There are things that seem inevitable until, one day, they are no longer inevitable. Take the current state of the NBA. For the last three seasons, the same two teams have met in the NBA Finals; the Cleveland Cavaliers and the Golden State Warriors. Heading into this year, there were many who were predicting the same two teaming matching up for the fourth time in a row. Some thought it was inevitability. It’s not, though. There will be no repeat finals this season, because the Cavaliers aren’t going back to the finals.
You might be thinking: “This is some hot take, small sample size nonsense.” That couldn’t be further than the truth. If anything, the Cavaliers’ slow start to the season is just making manifest something that should have been clear anyway. Cleveland is currently 3-4, and although there is a lot of season left, there’s reason to believe the Cavaliers aren’t going to their fourth straight finals.
LeBron James is still a beast, and somehow it seems like going to a million straight NBA Finals (give or take) has barely slowed him down. However, he is older, and this is an older team, and basketball is a young man’s game. This is especially true now, as the league gets faster and more athletic. To that point, the Cavaliers got older this offseason, and it’s hurting them, especially on defense.
Defense is somewhere that even LeBron has languished in recent years. He simply can’t go all out for an entire season, and so he rests on defense because he has to exert so much effort on offense. That’s especially true this year, with Kyrie Irving having been traded, and with Isiah Thomas out with a hip injury.
The Cavaliers have allowed 109.8 points per 100 possessions, 27th in the NBA. They aren’t going to get better when Thomas returns. Kevin Love is struggling. The team added Derrick Rose and Dwyane Wade this offseason, and they are both shells of their former selves. Cleveland will struggle all year defensively, and that won’t change in the playoffs, even if LeBron levels up.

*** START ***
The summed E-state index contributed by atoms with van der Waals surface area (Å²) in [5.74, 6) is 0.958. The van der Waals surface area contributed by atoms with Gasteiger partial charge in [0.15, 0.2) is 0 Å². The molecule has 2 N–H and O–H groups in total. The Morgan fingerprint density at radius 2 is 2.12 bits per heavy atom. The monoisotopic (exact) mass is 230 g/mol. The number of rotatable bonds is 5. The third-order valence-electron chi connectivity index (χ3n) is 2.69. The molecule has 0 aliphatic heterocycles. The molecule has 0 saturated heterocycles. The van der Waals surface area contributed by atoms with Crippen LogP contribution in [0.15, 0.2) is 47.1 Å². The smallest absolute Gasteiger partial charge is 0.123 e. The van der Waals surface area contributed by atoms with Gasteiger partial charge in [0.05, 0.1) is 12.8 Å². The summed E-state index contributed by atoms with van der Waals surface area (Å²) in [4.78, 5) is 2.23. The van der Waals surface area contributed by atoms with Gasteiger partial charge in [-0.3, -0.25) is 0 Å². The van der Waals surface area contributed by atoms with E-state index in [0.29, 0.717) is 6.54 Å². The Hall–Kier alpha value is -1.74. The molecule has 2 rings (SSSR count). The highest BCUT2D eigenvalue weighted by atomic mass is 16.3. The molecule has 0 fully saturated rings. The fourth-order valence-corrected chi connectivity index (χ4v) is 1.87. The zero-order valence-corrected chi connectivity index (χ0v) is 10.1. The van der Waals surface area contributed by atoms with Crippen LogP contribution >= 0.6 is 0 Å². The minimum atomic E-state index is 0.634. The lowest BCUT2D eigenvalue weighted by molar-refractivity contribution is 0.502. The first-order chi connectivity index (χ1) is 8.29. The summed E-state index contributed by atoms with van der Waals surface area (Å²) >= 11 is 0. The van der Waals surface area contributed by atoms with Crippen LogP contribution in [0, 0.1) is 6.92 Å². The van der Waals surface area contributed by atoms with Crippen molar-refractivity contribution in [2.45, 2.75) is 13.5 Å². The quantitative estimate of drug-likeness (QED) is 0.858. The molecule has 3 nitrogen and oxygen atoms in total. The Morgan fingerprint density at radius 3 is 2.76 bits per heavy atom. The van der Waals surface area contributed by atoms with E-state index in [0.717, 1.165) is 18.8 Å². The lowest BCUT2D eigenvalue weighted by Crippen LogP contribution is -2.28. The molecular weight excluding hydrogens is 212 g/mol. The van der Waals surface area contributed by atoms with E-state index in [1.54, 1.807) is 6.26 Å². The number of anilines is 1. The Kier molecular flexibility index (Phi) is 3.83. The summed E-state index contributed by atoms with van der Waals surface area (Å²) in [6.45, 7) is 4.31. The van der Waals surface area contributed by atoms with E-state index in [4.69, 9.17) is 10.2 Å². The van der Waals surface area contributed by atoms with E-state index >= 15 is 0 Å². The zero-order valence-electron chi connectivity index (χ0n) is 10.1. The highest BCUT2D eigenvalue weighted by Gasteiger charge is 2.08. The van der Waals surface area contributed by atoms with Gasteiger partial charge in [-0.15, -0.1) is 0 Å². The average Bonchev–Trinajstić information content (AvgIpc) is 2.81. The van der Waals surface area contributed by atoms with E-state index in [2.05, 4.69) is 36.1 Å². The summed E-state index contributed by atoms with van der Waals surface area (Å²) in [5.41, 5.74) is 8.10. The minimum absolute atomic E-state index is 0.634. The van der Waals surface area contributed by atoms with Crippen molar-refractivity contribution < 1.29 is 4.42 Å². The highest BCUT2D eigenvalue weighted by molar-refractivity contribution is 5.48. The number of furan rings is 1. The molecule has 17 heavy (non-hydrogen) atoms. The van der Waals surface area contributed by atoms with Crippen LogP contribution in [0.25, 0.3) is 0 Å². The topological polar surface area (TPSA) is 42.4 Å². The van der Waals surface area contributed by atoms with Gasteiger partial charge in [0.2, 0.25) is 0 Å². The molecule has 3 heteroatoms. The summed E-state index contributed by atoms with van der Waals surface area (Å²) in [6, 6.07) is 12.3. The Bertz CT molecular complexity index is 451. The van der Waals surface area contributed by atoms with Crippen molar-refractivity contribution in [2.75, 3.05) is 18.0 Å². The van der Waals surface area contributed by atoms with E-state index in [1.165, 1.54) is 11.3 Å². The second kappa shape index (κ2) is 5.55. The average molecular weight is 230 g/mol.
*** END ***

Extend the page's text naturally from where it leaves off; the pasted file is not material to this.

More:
So Cleveland is going to be worse this year. You may now be asking the question, “OK, so who’s going to beat them in the East?” The answer, to be somewhat glib, is “Somebody.”
To elaborate, though, it’s not about one team beating the Cavaliers. A specific team doesn’t have to beat Cleveland. All it takes is one team out of 14 to do it. Granted, most of them don’t have a chance, but a few do.
The Milwaukee Bucks are a trendy team, and with good cause. Giannis Antetokounmpo may win the MVP, Thon Maker is on the rise, and Khris Middleton is healthy this year. The Washington Wizards have perhaps the best backcourt in the East in John Wall and Bradley Beal. Gordon Hayward may be done for the year, but don’t count out the Boston Celtics. Hell, the Toronto Raptors have realized three points is worth more than two and have started shooting from behind the arc. Maybe they could pull it off.
In a vacuum, the idea of the same two teams meeting in four straight finals seems improbable. We probably shouldn’t be surprised if the Cavaliers and the Warriors don’t match up once more. It’s hard to shake loose from recent history, though. So the present is going to do the shaking for us. Or, rather, the future, because it’s a future where the Cavaliers aren’t going back to the NBA Finals.